Follow-up from my post on the advance of Creationism in British universities.
The Times Higher Education Supplement arrives in our departmental library on an uneven schedule, so I was able to read the letters column responding to the article today. Andrew McIntosh, one of the professors quoted in the original article, and in my subsequent post, contributed to the letters page these gems of scholarly wisdom:
“One accepts that most academics believe that evolution has got us to where we are after 4 billion years, but a recent ‘Horizon’ poll showed that less than 50 per cent of Britons accept the theory of evolution as the best description for the development of life…”
This would constitute the ‘Apples and Oranges’ argument: Comparison of two completely different groups that most likely would not agree, namely, academics and poll respondents, presumably the general public. The main problem is lack of context: where, by whom, and when was the poll conducted? How was the question asked? What is the definition of the word ‘best’ in this context?
“To suggest that design is not a valid scientific alternative is absurd, since any engineer knows how to recognise design and improve on what has been done.”
Ok, the ‘Argument from Authority’, which invokes a professional group as the example of proper comprehension. The assertion is valid as far as it goes, but what he fails to mention is that in this case, the original designer is an unseen, divine, omnipotent supernatural entity. The concept completely violates Occam’s Razor, and therefore is not science.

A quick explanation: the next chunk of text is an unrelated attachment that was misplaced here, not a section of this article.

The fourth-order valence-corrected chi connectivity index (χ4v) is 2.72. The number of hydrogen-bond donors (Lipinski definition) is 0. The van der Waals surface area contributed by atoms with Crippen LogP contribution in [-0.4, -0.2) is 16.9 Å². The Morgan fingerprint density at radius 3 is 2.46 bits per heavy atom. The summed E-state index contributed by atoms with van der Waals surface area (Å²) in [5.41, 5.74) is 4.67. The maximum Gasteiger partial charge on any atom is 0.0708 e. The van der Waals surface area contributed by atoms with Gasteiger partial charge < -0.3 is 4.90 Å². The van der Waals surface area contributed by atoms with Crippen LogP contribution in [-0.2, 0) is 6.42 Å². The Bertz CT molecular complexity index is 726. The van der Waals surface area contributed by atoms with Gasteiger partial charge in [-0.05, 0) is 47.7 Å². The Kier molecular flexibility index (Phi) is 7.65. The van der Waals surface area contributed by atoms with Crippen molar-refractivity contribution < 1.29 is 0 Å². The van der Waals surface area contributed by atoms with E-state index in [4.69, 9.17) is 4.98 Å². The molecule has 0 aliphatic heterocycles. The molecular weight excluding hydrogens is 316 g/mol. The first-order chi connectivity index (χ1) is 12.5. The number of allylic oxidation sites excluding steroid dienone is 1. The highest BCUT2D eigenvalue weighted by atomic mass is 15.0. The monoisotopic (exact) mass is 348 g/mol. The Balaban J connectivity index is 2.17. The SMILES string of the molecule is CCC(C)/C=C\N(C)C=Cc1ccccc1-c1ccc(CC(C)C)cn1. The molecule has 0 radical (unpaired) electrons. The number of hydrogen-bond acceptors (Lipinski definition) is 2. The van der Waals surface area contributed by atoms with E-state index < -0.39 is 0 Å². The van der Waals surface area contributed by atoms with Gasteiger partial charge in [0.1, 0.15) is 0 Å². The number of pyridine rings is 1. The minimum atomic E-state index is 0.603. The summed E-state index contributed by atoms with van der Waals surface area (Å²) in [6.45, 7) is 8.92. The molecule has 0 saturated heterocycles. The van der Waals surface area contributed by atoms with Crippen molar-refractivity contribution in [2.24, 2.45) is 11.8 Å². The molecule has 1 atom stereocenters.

Now, another view:
“..The first and second laws of thermodynamics find explicit expression in the scriptures. The first law, on mass/energy conservation with respect to quantity, is found in Nehemiah ix, 6, which reveals with respect to the heavens and the earth ‘and all things that are therein’ that ‘thou (God) preservest them all’. The second law, addressing entropy and the degradation of energy and matter by all real processes with respect to quality, is found in Isaiah li, 6, which states that ‘the heavens shall vanish away like smoke, and the earth shall wax old like a garment, and they that dwell therein shall die in like manner’.” – Alan O’Reilly, Teesside University
This is surely enough to make Nostradamus go, “Dude, what the f**k are you talking about?” This is certainly the most creative semantic interpretative reaching I’ve ever seen, akin to reading the word ‘dog’, but assuming the writer actually meant ‘cat’.
I sincerely hope that this is a big inside joke among British academics, because if not, centuries of revered tradition of British scholarship is in serious jeopardy.